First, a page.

Work demand/job responsibility

Accessibility and availability of services

Rumors and misconceptions

Perceived RH as women's issue

In-depth interview




To explore the attitude of the community towards men involvement in women's reproductive health service utilization

Perceived benefits

Perceived barriers

Cultural issues

Religious factors

Social Perceptions and attitudes

In depth interview


Key community members

Community members

To recommend strategies for involvement and participation of men in to programs aimed at improving RH services


Reproductive health program


Regional office of MOH

Health workers

Community members(Local administration)

10. Annex 3: Work Plan



First Month

(Nov, 2010)

Second Month

(Oct, 2010)

Third month

(April 6-12, 2009)

Fourth Month

(April 13-19, 2009)

Responsible person


















Finalize the research paper and Clearance from ethical committee, national and funding authorities

Principal investigator


Development of topic guide for the interview and FGD

Principal Investigator


Enrollment of data collectors and supervisors, and preparation for the training

Principal investigator with the RH program members


Training of research teams on the skills of interviewing and FGD

Principal investigator with the RH program members


Pre-testing of the topic guide and refinement (Interview and FGD in field work)

Principal investigator and study team members


Reviewing the feedback from pretest in the field work for the topic guide and finalize it

Principal investigator and study team members


Duplication of topic guide and procurement of essential supplies for the research study

Principal investigator with the RH program members


Field mission to conduct the research study in Maekel Region

Data collectors and supervisors


Data entry, clean up and analysis of the interview and FGD

Selected study team members and principal investigator


Compiling of the analyzed data and writing a final report

Principal investigator


Briefing and Feedback to the ministry of health, stakeholders and community

Principal investigator


Dissemination of report

Principal investigator


11. Annex 4: Consent Form

Letter Head: Ministry of Health Family and Reproductive Health program, Address, Telephone Number and Fax Number

Consent Form

I am …………… from the Ministry of Health, Family and Reproductive Health Program. The Ministry of Health, RH program is conducting a study on low involvement of men on women's Reproductive Health. The purpose of the study is to assess the extent and explore factors that affect the involvement of men in the process of utilization of reproductive health services of their spouses in Maekel region in Eritrea If you agree to participate, you will be asked about the involvement of men and the factors that enables and disables men to involve on RH. This information will be used to determine the most effective ways to involve men in the issue of RH.

Your answers to the questions will be written down by the interviewer, but your name will not be recorded. Your name or address will not appear in the reports or presentations based on these data. The discussion will be tape-recorded. What you have said will be kept confidential in this study. The interview will take about 45 minutes.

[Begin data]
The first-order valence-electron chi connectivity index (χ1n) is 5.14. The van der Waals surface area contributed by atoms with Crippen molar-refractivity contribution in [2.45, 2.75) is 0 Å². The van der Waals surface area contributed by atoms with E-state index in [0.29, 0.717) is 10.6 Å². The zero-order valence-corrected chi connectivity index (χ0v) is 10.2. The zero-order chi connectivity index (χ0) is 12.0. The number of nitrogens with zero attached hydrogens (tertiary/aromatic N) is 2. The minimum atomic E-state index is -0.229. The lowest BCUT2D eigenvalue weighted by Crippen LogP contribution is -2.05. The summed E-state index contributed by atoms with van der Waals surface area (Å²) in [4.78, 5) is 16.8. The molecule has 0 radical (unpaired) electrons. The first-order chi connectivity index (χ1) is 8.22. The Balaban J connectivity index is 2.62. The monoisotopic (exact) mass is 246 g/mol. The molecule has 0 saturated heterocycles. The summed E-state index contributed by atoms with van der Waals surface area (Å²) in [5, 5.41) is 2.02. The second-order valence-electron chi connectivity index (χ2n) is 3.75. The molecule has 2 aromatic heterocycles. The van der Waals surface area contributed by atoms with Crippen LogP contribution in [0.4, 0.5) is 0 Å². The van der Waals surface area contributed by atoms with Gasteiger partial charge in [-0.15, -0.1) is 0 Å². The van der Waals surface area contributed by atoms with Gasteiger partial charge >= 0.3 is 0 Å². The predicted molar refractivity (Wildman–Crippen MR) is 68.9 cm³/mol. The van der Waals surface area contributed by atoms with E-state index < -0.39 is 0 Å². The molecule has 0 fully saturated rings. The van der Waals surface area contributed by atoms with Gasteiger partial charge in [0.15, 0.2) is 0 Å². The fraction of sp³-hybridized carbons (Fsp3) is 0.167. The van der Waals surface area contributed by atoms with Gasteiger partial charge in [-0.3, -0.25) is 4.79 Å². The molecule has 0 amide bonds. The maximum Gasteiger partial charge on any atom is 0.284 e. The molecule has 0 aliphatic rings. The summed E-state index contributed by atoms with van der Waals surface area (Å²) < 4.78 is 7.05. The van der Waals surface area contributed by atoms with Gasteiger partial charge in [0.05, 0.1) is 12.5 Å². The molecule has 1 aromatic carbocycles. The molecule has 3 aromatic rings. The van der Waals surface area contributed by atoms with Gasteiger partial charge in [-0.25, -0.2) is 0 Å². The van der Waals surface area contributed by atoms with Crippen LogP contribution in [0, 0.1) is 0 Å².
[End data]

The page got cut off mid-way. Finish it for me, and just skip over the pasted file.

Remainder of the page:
We cannot promise that you will directly receive any benefits from this study but your inputs are very important on development of strategies towards men involvement. You will not receive any payment for your participation.

Your participation is voluntary and you have a right to withdraw your consent or discontinue the participation at any time. You have the right to refuse to answer particular questions.

If you have any questions, concerns or complaints about this research study, you should ask the Family and Reproductive Health Program and contact at the above mention address.

Participant's Signature _____________________________ Date ____________

Interviewer's Signature _______________________________


Marindo, R. et al (2001) Male Involvement in Antenatal Care: Opportunity for HIV Risk Reduction; population Studies Center, University of Zimbabwe

Ministry of Health Eritrea (2004) Road Map to Improve Maternal and Newborn Health In Eritrea: Family and Reproductive Health Program, Asmara

Mullany, B. (2005) Barriers to and attitudes towards promoting husband's involvement in maternal health in Katmandu, Nepal. Available from: http://paa2006.princeton.edu [Accessed: 15 February 2010]

Mullick, S. et al (2005) Involving Men in Maternity Care: Health Service Delivery Issues. Available from: www.popcouncil.org/pdfs/frontiers/journals/Agenda_Mullick05.pdf [Accessed:15 February 2010]

National Statistics and Evaluation Office (2002) Eritrea Demographic Health Survey: Asmara: Sabur Printing Press

Thaddeus S, Maine D.(1994) Too far to walk: maternal mortality in context. Soc Sci Med; 38:1091-1110.

Walston, N.(2005) Challenges and Opportunities for Male Involvement in Reproductive Health in Cambodia, USAID. Available from: www.policyproject.com/pubs/.../MaleInvolv_Cam.pdf [Accessed:16 February 2010]

WHO (2007) Maternal mortality in 2005: Estimates developed by WHO, UNICEF, UNFPA and the World Bank. Geneva, World Health Organization